While the VIP ticket has some perks, as you can see, all those photos and autographs had to be purchased separately from the pass itself. The current Platinum Pass has 4 solo photos and 4 autographs with a celeb of your choice included in the price. When you look at the total, it’s only $80 more that I end up spending with the Platinum pass. With it, I have the best seats for panels, and I’ll barely/rarely have to wait in line for anything! That alone to me is worth it.

Of course, the pricing model above won’t always work in every instance, but it just so happened to for me. All swag and inclusions aside, however, remember:

The perk you are paying for with a higher level pass is your time.

By not having to stand in line for hours (yes, I’ve heard of people having to literally wait for six hours just to meet one guest), you’re actually able to enjoy the whole convention. Instead of (sometimes literally) running from Autograph A to Photo Op B and missing Panels C & D and all the vendors because you were just stuck in lines all day, you can actually see panels, roam the aisles, and have a good time without rushing. As a lone adult I already see how valuable this is – I would imagine it is just as (if not more) valuable to families with babies or kids.

One last cool thing about WSC tickets is that they give you the chance to upgrade. So, say you buy yourself a VIP Pass, but a few months later, you decide you want a Gold ticket instead! Provided it’s available, you can purchase the Gold ticket, contact them, and they issue you a refund on the lower level ticket. I’ve got to say, they really try and make an effort to be flexible where they can and I appreciate that.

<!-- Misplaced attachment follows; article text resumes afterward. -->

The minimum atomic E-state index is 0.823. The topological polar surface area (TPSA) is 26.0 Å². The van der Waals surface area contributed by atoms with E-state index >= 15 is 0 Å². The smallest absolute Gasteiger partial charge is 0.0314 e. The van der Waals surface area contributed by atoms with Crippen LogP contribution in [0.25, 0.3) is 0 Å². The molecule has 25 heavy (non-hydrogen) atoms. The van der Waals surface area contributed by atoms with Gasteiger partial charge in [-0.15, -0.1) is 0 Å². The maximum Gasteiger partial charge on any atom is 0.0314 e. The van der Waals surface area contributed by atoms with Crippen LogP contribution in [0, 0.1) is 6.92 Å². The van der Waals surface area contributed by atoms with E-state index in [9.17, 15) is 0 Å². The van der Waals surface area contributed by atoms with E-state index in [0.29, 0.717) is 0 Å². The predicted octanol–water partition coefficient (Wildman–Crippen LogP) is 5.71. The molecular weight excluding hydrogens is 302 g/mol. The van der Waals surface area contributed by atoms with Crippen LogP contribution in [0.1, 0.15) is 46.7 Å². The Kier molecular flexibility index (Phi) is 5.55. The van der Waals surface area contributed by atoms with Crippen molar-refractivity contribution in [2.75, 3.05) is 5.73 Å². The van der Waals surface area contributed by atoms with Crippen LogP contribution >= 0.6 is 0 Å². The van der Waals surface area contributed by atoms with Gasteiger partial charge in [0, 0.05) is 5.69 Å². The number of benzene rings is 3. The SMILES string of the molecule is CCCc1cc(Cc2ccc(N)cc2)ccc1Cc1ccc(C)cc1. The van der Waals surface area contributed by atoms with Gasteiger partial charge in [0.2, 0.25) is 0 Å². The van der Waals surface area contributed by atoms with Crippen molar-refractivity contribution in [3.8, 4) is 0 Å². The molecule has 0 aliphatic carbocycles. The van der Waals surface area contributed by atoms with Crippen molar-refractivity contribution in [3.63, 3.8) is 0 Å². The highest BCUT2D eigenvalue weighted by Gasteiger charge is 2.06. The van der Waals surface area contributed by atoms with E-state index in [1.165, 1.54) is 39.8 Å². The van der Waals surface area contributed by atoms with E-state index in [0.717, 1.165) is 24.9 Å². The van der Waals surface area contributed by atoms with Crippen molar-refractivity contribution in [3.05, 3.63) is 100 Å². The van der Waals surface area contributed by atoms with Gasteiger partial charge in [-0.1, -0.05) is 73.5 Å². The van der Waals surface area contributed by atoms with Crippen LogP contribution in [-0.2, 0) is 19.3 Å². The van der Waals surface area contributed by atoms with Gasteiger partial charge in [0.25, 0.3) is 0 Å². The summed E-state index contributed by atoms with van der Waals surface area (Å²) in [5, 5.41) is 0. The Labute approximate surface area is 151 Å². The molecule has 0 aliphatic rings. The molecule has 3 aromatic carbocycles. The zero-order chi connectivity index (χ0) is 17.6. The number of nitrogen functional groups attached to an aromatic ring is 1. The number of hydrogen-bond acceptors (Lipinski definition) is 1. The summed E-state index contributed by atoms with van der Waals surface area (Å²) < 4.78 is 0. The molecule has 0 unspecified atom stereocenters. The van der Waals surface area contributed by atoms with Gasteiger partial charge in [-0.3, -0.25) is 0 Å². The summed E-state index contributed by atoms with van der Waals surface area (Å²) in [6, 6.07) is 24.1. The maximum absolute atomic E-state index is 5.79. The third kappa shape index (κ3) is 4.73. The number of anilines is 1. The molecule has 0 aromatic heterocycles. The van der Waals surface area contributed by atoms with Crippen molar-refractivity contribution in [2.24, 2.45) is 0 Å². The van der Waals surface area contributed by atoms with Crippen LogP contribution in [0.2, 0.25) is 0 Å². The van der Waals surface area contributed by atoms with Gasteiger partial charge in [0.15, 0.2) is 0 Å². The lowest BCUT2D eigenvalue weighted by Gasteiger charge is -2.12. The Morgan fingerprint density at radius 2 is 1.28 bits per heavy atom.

Okay. I’ve given you a lot to think about. Buy the ticket that works best for you! Now we’re going to get to the good stuff.

Leading Up To The Convention

You’ve purchased your ticket! Huzzah! If you’ve bought your ticket far in advance, then you’ll likely have to wait until closer to the date to do anything more. The points below apply anywhere from a few months to the day before the convention itself.

Buying Photo Opportunities

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Professional Photo Ops over the last couple of years – some more serious than others!

If you’re looking to purchase photo ops (professional printed 8×10 photos with a celebrity), these usually go on sale a few months ahead of the convention. You shouldn’t have to worry about purchasing any of these too far ahead of time, but if you plan to meet a higher profile actor and your ticket doesn’t include a photo op, you’ll have to make your purchase sooner rather than later otherwise it could sell out.

Demand varies on the type of convention you’re attending as well as the city you’re in. As I mentioned, I’ve seen that major cities such as Chicago, NYC and London have bigger cons and more attendees. Case in point, I’m attending WSC Portland this weekend and it looks like Norman Reedus has plenty of Sunday photo ops left. Meanwhile, WSC Chicago isn’t til April and all his photo ops are already sold out!